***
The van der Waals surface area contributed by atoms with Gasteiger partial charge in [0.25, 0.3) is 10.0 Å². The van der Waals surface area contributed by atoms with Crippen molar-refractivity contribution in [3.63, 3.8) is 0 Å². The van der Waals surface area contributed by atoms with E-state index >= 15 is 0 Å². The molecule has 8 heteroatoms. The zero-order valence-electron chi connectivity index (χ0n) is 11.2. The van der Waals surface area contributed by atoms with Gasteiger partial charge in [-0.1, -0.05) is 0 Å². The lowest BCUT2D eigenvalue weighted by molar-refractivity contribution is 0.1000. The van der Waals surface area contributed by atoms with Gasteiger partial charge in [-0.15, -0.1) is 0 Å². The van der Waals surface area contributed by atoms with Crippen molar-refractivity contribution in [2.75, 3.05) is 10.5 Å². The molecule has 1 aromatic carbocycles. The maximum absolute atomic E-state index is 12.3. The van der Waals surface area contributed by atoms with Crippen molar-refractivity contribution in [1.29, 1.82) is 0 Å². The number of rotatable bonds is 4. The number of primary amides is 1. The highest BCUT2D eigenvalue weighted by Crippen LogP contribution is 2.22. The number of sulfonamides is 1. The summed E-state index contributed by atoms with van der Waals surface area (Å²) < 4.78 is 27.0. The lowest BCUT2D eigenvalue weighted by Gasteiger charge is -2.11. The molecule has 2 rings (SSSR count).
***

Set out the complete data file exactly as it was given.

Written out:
The van der Waals surface area contributed by atoms with Gasteiger partial charge in [0.25, 0.3) is 10.0 Å². The van der Waals surface area contributed by atoms with Crippen molar-refractivity contribution in [3.63, 3.8) is 0 Å². The van der Waals surface area contributed by atoms with E-state index >= 15 is 0 Å². The molecule has 8 heteroatoms. The zero-order valence-electron chi connectivity index (χ0n) is 11.2. The van der Waals surface area contributed by atoms with Gasteiger partial charge in [-0.1, -0.05) is 0 Å². The lowest BCUT2D eigenvalue weighted by molar-refractivity contribution is 0.1000. The van der Waals surface area contributed by atoms with Gasteiger partial charge in [-0.15, -0.1) is 0 Å². The van der Waals surface area contributed by atoms with Crippen molar-refractivity contribution in [2.75, 3.05) is 10.5 Å². The molecule has 1 aromatic carbocycles. The maximum absolute atomic E-state index is 12.3. The van der Waals surface area contributed by atoms with Crippen molar-refractivity contribution in [1.29, 1.82) is 0 Å². The number of rotatable bonds is 4. The number of primary amides is 1. The highest BCUT2D eigenvalue weighted by Crippen LogP contribution is 2.22. The number of sulfonamides is 1. The summed E-state index contributed by atoms with van der Waals surface area (Å²) < 4.78 is 27.0. The lowest BCUT2D eigenvalue weighted by Gasteiger charge is -2.11. The molecule has 2 rings (SSSR count).